The Walmart customer is the very definition of the term “late adopter.” Many are there only because unlike Amazon, Wal-Mart accepts cash and Food Stamps.
Still, if Walmart can, in any way, crack the online nut, it would be a turbocharger for growth. It moved in this direction with the acquisition of Jet.com for $3 billion, a cutting-edge e-commerce firm based in Hoboken, NJ.
However, this remains a work in progress. Online sales account for only 4% of Walmart’s total. But they could only be a few good hires at the top away from success.
Talk about going from being the 800-pound gorilla to an 80 pound one, and then back to 800 pounds.
I don’t know why Microsoft (MSFT) lost its way for 15 years, but it did. Blame Bill Gates’s retirement from active management and his replacement by his co-founder Steve Ballmer.
Since Ballmer’s departure in 2014, the performance of the share price has been meteoric, rising by some 125% over the past two years.
You can thank the new CEO Satya Nadella who brought new vitality to the job and has done a complete 180, taking Microsoft belatedly into the cloud.
Microsoft was never one to take lightly. Windows still powers 90% of the world’s PCs. No company can function without its Office suite of applications (Word, Excel, and PowerPoint). SQL Server and Visual Studio are everywhere.
That’s all great if you want to be a public utility, which Microsoft shareholders don’t.
LinkedIn, the social media platform for professionals, could be monetized to a far greater degree. However, specialization does come at the cost of scalability.
It seems that the future is for Microsoft to go head to head against next door neighbor Amazon (AMZN) for the cloud services market while simultaneously duking it out with Alphabet (GOOGL).
My bet is that all three win.
This is another new app that has immeasurably changed my life for the better. Instead of cramming myself into a hotel suite with a wildly overpriced minibar for $600 a night, I get a whole house for $300 anywhere in the world, with a new local best friend along with it.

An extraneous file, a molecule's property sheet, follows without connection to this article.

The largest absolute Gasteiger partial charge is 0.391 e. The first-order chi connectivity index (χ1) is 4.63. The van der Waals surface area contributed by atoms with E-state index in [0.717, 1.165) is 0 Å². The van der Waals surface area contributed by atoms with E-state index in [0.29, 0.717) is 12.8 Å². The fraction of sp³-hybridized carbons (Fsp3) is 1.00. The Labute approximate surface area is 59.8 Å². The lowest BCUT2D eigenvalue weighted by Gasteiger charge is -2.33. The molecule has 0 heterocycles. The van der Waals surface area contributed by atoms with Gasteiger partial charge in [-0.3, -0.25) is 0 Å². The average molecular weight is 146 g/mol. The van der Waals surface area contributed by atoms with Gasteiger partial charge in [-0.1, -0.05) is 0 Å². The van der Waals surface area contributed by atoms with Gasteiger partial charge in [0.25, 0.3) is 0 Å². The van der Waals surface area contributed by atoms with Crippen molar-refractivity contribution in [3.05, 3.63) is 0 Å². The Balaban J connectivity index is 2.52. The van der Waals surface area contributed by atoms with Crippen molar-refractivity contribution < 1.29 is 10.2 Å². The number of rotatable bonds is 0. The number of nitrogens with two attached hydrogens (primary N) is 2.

Overnight, Airbnb has become the world’s largest hotel chain without actually owning a single hotel. At its latest funding round in 2017, it was valued at $31 billion.
The really tricky part here is for the firm to balance out supply and demand in every city in the world at the same time. It is also not a model that lends itself to vertical integration. But who knows? Maybe priority deals with established hotels are to come.
This is another firm that is battling local regulation, that great barrier to technological innovation. None other than its home town of San Francisco now has strict licensing requirements for renters, a 30 day annual limitation, and a $1,000 a day fine for offenders.
The downtowns of many tourist meccas like Florence, Italy and Paris, France have been completely taken over by Airbnb customers, driving rents up and locals out.
There was a time in my life when IBM was so omnipresent we thought like the Great Pyramids of Egypt it would be there forever. How times change. Even Oracle of Omaha Warren Buffet became so discouraged that he recently dumped the last of his entire five-decade long position.
A recent 20 consecutive quarters of declining profits certainly hasn’t helped Big Blue’s case. It is one of the only big technology companies whose share price has gone virtually nowhere for the past two years.